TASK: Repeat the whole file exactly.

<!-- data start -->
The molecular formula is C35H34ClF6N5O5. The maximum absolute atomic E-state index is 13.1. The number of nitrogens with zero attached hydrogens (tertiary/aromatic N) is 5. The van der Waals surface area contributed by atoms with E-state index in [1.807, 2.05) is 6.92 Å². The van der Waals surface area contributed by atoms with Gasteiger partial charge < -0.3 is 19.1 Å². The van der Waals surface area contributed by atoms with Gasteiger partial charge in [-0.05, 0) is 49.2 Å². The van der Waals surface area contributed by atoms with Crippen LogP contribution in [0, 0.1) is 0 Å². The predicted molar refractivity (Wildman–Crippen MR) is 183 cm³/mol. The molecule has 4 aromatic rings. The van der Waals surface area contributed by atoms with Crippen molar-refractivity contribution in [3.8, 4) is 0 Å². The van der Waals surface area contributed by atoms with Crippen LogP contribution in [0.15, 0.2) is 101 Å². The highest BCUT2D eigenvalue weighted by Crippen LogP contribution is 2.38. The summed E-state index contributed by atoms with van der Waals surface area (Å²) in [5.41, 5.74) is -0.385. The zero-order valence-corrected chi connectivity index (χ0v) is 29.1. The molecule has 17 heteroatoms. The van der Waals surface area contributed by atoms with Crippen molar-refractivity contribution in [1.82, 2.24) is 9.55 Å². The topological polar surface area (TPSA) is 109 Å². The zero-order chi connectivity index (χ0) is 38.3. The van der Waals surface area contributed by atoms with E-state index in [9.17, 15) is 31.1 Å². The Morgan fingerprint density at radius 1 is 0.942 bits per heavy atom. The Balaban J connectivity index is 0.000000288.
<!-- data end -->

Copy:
The molecular formula is C35H34ClF6N5O5. The maximum absolute atomic E-state index is 13.1. The number of nitrogens with zero attached hydrogens (tertiary/aromatic N) is 5. The van der Waals surface area contributed by atoms with E-state index in [1.807, 2.05) is 6.92 Å². The van der Waals surface area contributed by atoms with Gasteiger partial charge < -0.3 is 19.1 Å². The van der Waals surface area contributed by atoms with Gasteiger partial charge in [-0.05, 0) is 49.2 Å². The van der Waals surface area contributed by atoms with Crippen LogP contribution in [0, 0.1) is 0 Å². The predicted molar refractivity (Wildman–Crippen MR) is 183 cm³/mol. The molecule has 4 aromatic rings. The van der Waals surface area contributed by atoms with Crippen molar-refractivity contribution in [3.8, 4) is 0 Å². The van der Waals surface area contributed by atoms with Crippen LogP contribution in [0.15, 0.2) is 101 Å². The highest BCUT2D eigenvalue weighted by Crippen LogP contribution is 2.38. The summed E-state index contributed by atoms with van der Waals surface area (Å²) in [5.41, 5.74) is -0.385. The zero-order valence-corrected chi connectivity index (χ0v) is 29.1. The molecule has 17 heteroatoms. The van der Waals surface area contributed by atoms with Crippen molar-refractivity contribution in [1.82, 2.24) is 9.55 Å². The topological polar surface area (TPSA) is 109 Å². The zero-order chi connectivity index (χ0) is 38.3. The van der Waals surface area contributed by atoms with E-state index in [9.17, 15) is 31.1 Å². The Morgan fingerprint density at radius 1 is 0.942 bits per heavy atom. The Balaban J connectivity index is 0.000000288.